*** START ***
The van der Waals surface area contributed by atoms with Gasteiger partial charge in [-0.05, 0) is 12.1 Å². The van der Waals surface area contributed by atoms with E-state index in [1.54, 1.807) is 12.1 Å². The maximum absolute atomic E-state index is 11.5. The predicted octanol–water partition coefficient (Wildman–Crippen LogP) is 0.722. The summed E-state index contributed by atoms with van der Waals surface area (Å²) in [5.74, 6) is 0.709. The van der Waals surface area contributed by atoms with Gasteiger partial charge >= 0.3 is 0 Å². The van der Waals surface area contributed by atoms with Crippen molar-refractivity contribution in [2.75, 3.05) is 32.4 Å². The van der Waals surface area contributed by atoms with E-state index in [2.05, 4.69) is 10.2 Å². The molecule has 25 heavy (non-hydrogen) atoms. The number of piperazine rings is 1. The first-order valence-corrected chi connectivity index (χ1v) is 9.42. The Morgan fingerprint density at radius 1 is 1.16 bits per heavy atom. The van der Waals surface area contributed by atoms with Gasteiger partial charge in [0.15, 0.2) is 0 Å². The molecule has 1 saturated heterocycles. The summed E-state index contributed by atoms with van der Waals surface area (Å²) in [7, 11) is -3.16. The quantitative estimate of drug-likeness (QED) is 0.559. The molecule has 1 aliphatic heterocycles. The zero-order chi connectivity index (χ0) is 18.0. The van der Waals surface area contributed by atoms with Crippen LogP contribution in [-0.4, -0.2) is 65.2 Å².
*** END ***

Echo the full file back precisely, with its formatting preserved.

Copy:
The van der Waals surface area contributed by atoms with Gasteiger partial charge in [-0.05, 0) is 12.1 Å². The van der Waals surface area contributed by atoms with E-state index in [1.54, 1.807) is 12.1 Å². The maximum absolute atomic E-state index is 11.5. The predicted octanol–water partition coefficient (Wildman–Crippen LogP) is 0.722. The summed E-state index contributed by atoms with van der Waals surface area (Å²) in [5.74, 6) is 0.709. The van der Waals surface area contributed by atoms with Gasteiger partial charge >= 0.3 is 0 Å². The van der Waals surface area contributed by atoms with Crippen molar-refractivity contribution in [2.75, 3.05) is 32.4 Å². The van der Waals surface area contributed by atoms with E-state index in [2.05, 4.69) is 10.2 Å². The molecule has 25 heavy (non-hydrogen) atoms. The number of piperazine rings is 1. The first-order valence-corrected chi connectivity index (χ1v) is 9.42. The Morgan fingerprint density at radius 1 is 1.16 bits per heavy atom. The van der Waals surface area contributed by atoms with Gasteiger partial charge in [0.15, 0.2) is 0 Å². The molecule has 1 saturated heterocycles. The summed E-state index contributed by atoms with van der Waals surface area (Å²) in [7, 11) is -3.16. The quantitative estimate of drug-likeness (QED) is 0.559. The molecule has 1 aliphatic heterocycles. The zero-order chi connectivity index (χ0) is 18.0. The van der Waals surface area contributed by atoms with Crippen LogP contribution in [-0.4, -0.2) is 65.2 Å².